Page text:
Making mistakes in a building project can cost time and money, and leave you well short of the energy-efficient home you planned for. In Sanctuary 38 Verity Campbell asks four experienced designers about their top tips for avoiding the most common pitfalls.
In part 1 Simone Schenkel advised on how to avoid common mistakes on building sustainable homes including teamwork, cost-cutting and specialist engagement. For the 2nd part of the series, Sid Thoo from Sid Thoo Architects is going to give some professional suggestions on sustainable home designing.
Sid Thoo says it can help to choose a builder who has a portfolio of sustainable homes. “However, this is no guarantee in itself,” he cautions. “I was once involved in a project where the builder appeared to have a strong history, but it turned out it was the business partner, who had left, who actually had the experience.” And, he advises, don’t overlook the younger generation of builders who are passionate about building more sustainably, even though they may not have much experience.
Sid also suggests homeowners ask “pointy” questions of prospective architects or designers in those early meetings. Questions like: “How will you manage construction waste on site? Will you spend the time to get multiple quotes? Do you know about more sustainable options or selections?”
When putting together the design brief, Sid recommends homeowners identify priorities and must-haves, and budget accordingly. His tip is to create two lists: “One that contains things you absolutely must have in the project (that you aren’t prepared to compromise on), and a wishlist of things you would really like to have, in order of priority, but can live without.”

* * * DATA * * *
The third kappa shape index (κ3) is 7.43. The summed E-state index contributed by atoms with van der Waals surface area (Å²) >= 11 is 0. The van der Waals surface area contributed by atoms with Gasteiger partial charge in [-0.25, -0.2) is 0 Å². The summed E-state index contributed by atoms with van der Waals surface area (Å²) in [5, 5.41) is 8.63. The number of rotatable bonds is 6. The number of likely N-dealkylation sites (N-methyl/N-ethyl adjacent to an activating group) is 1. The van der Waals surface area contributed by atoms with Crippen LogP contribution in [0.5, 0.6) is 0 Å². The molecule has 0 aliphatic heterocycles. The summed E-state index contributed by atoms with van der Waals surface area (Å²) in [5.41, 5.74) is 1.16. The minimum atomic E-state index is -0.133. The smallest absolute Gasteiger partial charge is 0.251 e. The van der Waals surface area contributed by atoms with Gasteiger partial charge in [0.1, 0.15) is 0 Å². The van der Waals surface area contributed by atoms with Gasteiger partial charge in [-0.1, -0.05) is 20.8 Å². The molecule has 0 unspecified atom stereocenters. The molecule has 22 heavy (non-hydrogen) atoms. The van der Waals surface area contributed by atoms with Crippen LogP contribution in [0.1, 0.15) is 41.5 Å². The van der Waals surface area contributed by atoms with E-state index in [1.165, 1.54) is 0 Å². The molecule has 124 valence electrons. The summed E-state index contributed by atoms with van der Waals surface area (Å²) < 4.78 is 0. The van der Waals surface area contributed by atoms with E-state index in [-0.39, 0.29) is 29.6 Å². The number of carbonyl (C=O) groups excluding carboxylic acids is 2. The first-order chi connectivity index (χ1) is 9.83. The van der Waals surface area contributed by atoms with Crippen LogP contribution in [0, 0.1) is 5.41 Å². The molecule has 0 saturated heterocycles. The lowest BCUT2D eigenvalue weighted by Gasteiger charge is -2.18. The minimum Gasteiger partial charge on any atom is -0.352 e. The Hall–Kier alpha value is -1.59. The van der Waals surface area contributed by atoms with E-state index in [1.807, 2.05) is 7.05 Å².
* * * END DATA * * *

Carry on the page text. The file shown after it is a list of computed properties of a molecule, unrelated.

For the essential items, get cost estimates and prices as soon as possible and clearly identify what brand, size, model et cetera you want, to ensure these are factored into the construction cost estimates. “If any budget issues come up (and they often do), knowing that these items have been allowed for helps to ensure they don’t get left out.
“Don’t assume anything: it has to be specified/identified/noted, or it will be missed!” says Sid. Your architect or building designer will create construction specifications that list all the finishes, materials, fixtures and fittings you want to include in the build. You need to make sure these specifications are comprehensive. “There are many standard or ‘off the shelf’ specifications in use by industry, but when it comes to sustainability and water and energy efficiency inclusions, you’ll really have to write your own to make sure you get exactly what you want.”